All style, no substance. That’s pretty much the Mirage Turtles in a nut-shell, or should I say half-shell? While they did get better, initially the four characters were interchangeable. Chunky, but muscular, they were depicted in black and white and were only distinguishable by their weapons. Eventually, the personality of Raphael would be added and he was given a foil in Leonardo and a kindred spirit in Casey Jones. Leonardo would be made the stoic leader, while Donatello the introverted tech-nerd. Mikey never really morphed into the character we’ve seen elsewhere and he’s kind of hard to get a read on. Eastman and Laird’s artwork also improved along the way and their version of the Turtles from say issue 4 on is pretty damn good. Eventually, other artists were brought in to work on the books and you could do a separate listing on the various different takes they had on the characters, but for the purpose of this ranking I’m basically just going with the Eastman/Laird take. The peak of their art is probably best reflected, and most can recall it from the cover art to the first NES game. It confused the Hell out of me to see all four of the Turtles wearing red, but I sure thought it looked pretty bad ass.

Nick TMNT

The show that made April and Casey adolescents and made it work.

3. The Nick Turtles (2012 TV series)

It took some time, but the 2012 version of the characters seen in Teenage Mutant Ninja Turtles did eventually grow on me. As far as personality and so forth was concerned, I was pretty much hooked from the start. The same archetypes were followed that we’re used to, but they felt more malleable and sincere. Leonardo wasn’t just some goody-two-shoes, he often struggled with being a surrogate Splinter when out on the town. Raph was a bit of a hot-head, but he didn’t strike me as being confrontational just for the sake of it. Donatello was a brain, but an insecure one. Mikey was still juvenile and mostly care free, but without being too over-exposed. This show pretty much nailed it as far as that goes. From a looks perspective, they basically went with the first movie, but with colored masks. The Turtles also featured three toes for the first time, an odd choice, but largely inconsequential. They wore wraps on their feet too which was different, but it made sense (those other turtles must have had some serious blisters) and added a little personality. About the only thing I didn’t like was the sometimes boxy-looking anatomy. Their shoulder muscles looked practically square, but it became less noticeable the more I was exposed to it. I loved that each turtle had his own body type and you could tell them apart by that alone. I also liked the little touch of making their eyes go blank when in combat. Definitely a move that’s all style and has no practical explanation in-universe, but it’s a cartoon so who cares? Have fun with it! This television series should be the new measuring stick for any future incarnation of the TMNT. That doesn’t mean they all should take the same approach, but strive for the same level of quality.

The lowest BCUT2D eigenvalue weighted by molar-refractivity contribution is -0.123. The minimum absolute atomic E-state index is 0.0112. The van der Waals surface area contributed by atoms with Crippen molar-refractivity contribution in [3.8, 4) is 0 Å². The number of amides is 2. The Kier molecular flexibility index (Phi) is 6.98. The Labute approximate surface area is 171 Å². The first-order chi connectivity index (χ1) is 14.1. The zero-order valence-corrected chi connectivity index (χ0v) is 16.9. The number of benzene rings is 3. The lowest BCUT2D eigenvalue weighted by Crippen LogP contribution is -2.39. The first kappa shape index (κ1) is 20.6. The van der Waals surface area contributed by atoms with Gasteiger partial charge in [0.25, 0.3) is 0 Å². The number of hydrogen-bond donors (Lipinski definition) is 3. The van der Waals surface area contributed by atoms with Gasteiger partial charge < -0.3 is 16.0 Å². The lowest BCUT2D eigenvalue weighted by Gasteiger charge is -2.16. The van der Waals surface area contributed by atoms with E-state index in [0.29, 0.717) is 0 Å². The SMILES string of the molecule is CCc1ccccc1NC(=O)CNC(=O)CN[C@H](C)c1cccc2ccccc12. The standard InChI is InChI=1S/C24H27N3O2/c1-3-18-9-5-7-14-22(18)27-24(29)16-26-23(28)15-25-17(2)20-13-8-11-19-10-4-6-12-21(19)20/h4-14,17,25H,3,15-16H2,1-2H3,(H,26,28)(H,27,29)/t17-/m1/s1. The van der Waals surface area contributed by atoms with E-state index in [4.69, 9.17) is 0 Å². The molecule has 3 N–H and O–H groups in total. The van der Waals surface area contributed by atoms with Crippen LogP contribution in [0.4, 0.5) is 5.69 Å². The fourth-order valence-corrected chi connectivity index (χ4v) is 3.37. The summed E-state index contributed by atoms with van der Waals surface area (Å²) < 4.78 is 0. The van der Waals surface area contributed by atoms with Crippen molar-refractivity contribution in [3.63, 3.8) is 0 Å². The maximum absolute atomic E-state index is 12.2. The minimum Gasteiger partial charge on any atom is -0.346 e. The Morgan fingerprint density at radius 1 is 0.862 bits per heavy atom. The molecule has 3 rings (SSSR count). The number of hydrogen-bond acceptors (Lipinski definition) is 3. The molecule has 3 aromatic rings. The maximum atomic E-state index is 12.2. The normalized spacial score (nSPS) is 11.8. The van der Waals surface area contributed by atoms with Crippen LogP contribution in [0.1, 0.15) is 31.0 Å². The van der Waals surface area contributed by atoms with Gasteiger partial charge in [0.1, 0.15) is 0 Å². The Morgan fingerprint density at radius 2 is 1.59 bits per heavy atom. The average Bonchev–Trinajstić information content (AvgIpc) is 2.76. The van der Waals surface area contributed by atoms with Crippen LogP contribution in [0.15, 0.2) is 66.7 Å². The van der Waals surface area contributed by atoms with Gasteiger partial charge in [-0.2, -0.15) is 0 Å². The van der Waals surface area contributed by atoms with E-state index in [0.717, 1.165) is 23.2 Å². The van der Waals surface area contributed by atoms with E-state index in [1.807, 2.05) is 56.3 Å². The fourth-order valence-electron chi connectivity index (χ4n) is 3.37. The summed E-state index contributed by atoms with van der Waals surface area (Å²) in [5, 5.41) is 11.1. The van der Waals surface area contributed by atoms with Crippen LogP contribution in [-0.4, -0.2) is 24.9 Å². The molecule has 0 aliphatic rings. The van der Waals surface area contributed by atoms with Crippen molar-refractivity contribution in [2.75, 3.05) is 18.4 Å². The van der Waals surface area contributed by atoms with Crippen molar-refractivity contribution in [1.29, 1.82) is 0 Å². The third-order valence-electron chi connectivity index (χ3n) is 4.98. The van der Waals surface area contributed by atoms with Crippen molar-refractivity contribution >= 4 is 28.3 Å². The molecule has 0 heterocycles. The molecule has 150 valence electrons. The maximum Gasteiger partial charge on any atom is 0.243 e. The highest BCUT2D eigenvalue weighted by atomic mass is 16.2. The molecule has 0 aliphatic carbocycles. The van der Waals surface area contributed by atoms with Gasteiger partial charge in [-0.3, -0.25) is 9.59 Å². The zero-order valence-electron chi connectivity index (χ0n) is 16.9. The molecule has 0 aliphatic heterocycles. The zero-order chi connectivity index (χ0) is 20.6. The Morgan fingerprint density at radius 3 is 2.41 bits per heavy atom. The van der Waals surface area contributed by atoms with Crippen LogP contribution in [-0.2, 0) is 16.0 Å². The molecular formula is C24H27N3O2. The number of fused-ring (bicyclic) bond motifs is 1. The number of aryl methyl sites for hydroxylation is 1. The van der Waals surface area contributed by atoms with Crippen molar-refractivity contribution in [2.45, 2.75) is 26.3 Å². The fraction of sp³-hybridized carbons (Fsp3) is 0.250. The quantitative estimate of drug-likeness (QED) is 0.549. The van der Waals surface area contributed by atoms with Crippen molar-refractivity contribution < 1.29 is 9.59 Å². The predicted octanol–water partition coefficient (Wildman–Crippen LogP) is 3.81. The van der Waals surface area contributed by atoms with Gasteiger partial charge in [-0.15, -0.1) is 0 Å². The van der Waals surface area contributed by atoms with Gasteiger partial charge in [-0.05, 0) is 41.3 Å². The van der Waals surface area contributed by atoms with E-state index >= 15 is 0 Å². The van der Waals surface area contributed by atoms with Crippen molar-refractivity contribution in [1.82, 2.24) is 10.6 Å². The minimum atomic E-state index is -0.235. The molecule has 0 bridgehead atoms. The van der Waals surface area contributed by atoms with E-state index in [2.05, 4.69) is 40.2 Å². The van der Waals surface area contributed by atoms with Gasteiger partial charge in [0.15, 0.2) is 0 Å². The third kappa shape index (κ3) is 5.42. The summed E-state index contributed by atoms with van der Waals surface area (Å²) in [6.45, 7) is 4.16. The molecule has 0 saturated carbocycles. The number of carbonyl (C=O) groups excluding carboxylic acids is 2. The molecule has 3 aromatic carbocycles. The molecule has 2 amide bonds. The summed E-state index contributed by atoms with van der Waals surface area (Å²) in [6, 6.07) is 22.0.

IDW TMNT

Maybe the coolest looking version of the TMNT yet.

2. The IDW Turtles (IDW Comics)

Alongside the 2012 reboot came a reboot in printed form. Kevin Eastman returned to the franchise alongside IDW Comics and presented a new version of the TMNT. It basically takes the tone of the original Mirage Comics, while also adding in the more developed personalities that would follow. The artwork is largely great, and the Turtles are back to wearing all red (they would eventually gain some color). If you’re an adult fan still mad about the new cartoon, well just head to a comic shop and read this series. This is the version of the TMNT made for those who out-grew the franchise, and from that perspective it’s pretty good. The Turtles will never be high art, and there’s tons of fan-service plots in this series, but in general it’s what most TMNT fans over 30 probably want.

Henson TMNT

I love these guys.

1.The Henson Turtles (Teenage Mutant Ninja Turtles/Teenage Mutant Ninja Turtles II:  The Secret of the Ooze)